Dr Theo de Jager, Chairman of the board of Saai and president of the World Farmers Organisation, writes:
Farmers across the world saw the disruption of value chains, linkages to markets and changing consumer preferences due to COVID-19 lockdowns forcing them to restrategize and often restructure their enterprises, not only to survive but to thrive.
Farmers feel it in their pockets as input costs such as the prices of fertilizers and agrichemicals are skyrocketing because of mines and factories which were closed, and because of the biggest traffic jam in human history on our seas and harbours.
Farmers suffered from it as restaurants, fast food outlets, school feeding schemes, kiosks and canteens were closed, and street vendors stopped selling a quick bite to commuters who pass by on their way to work.
People did not stop eating during lockdown, but their eating habits changed. They resorted to family meals, own cooking, own recipes and even own garden production in those weeks and months when offices and factories were closed. On the one end it led to surpluses on farms and millions of kilograms of potatoes and litres milk had no destination in markets. On the other end millions of people especially in Africa, Latin America and southeast Asia lost their jobs, livelihoods, and household food security.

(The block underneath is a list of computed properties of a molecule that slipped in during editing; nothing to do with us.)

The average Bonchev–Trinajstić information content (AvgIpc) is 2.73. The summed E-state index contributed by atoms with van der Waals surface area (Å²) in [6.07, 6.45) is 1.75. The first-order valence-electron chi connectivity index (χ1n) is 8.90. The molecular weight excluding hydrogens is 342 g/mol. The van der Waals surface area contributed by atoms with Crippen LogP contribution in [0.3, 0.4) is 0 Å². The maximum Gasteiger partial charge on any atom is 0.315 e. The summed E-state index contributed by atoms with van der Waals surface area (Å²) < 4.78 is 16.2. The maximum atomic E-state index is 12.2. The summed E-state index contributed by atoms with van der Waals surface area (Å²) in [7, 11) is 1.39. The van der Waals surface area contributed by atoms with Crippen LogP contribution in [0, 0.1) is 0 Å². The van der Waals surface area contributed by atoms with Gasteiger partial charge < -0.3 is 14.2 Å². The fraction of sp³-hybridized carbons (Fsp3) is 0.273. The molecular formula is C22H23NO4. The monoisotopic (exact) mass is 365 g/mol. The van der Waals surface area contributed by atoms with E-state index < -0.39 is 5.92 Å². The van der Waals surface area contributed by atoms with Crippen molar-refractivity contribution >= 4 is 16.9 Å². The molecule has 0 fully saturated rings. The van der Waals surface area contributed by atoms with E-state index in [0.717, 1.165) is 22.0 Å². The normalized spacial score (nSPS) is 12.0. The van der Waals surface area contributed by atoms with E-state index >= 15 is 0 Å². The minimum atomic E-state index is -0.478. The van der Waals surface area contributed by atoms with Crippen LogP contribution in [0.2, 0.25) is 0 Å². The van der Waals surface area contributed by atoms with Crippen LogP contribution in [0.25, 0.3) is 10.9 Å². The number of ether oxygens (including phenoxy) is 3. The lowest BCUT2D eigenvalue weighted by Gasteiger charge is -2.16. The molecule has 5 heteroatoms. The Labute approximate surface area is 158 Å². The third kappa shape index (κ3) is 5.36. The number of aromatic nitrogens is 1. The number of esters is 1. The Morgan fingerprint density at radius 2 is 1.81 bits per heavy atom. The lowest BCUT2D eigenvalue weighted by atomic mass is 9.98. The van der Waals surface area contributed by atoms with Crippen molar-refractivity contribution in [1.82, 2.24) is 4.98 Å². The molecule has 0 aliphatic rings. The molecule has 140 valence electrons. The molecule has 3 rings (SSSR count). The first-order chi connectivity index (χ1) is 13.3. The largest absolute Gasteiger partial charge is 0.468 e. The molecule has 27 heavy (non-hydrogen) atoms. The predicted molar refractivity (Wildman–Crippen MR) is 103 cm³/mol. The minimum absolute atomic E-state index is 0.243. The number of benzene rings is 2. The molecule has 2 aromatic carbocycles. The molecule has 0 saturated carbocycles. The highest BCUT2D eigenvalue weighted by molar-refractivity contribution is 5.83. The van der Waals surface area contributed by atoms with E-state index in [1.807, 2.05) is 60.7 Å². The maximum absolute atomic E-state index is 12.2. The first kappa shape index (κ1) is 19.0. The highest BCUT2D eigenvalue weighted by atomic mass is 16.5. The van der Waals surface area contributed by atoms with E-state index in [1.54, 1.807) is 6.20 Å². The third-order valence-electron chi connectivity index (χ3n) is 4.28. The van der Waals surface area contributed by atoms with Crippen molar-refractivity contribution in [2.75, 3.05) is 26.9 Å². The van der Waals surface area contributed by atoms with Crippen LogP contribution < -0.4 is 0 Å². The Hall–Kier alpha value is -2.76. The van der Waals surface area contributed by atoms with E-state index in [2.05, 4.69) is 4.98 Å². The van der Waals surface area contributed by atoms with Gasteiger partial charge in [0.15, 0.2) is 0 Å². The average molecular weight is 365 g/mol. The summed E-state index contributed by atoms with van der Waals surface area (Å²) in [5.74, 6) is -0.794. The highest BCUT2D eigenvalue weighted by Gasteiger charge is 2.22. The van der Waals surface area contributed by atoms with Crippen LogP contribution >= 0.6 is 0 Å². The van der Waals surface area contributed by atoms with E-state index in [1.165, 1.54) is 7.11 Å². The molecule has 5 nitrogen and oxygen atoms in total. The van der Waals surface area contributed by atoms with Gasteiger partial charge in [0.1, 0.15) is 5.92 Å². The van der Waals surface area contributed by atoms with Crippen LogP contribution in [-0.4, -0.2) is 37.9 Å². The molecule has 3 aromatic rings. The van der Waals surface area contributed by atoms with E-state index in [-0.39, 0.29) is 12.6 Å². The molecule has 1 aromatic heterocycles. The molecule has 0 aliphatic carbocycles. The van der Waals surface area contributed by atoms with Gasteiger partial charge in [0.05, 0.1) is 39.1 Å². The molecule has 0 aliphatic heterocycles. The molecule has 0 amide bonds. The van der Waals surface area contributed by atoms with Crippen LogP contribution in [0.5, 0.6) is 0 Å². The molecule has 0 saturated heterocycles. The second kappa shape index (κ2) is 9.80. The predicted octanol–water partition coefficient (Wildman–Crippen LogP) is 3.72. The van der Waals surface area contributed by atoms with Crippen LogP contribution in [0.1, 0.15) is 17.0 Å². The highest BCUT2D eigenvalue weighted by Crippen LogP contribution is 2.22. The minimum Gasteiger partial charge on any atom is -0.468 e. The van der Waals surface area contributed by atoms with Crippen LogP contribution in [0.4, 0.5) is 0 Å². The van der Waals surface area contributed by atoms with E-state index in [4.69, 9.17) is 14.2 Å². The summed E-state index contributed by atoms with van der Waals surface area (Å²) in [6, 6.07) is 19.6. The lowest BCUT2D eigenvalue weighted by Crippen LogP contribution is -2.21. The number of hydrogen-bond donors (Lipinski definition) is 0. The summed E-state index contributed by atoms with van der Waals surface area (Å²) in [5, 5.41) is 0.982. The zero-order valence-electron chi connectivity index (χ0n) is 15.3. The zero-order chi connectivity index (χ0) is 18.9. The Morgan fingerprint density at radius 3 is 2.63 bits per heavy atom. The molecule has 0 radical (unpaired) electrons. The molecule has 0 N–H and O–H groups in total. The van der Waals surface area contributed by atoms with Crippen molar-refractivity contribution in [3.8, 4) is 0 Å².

The world’s farmers still produce enough food to feed everyone, but the food is not where the hungry people are, and they often cannot afford to pay for it. A fundamental review of our food systems, food production and its impact on nature and biodiversity, and of nutrition and health was the core of the global agenda in the UN and its agencies in 2021 and at the World Farmers Organisation we ensured that the farmer’s voice was heard at each one of the debates.
In 2021 we managed to get the message to policy makers and consumers that farmers are not the problem to the contrary we are the only solution they have. That is why we deserve a place around the table.
In 2022 we need to give content to that voice and implement the solutions we proposed.
I want to challenge every farmer in South Africa and the world to make 2022 a year of action. I want to challenge you to take up a commitment towards your farm and your family. If every farmer can commit to pass on his small piece of the planet to the next generation in a better condition that he found it in, we will solve 90% of our problems with biodiversity, conservation, pollution, land degradation and climate.
Every farmer knows exactly what he or she can do better – let’s do it!
It all starts with soil health.
And it is in your hands! May it climb from there into your hearts!
May 2022 bring all the highlights of your farming career. May you have a blessed Christmas filled with love and care!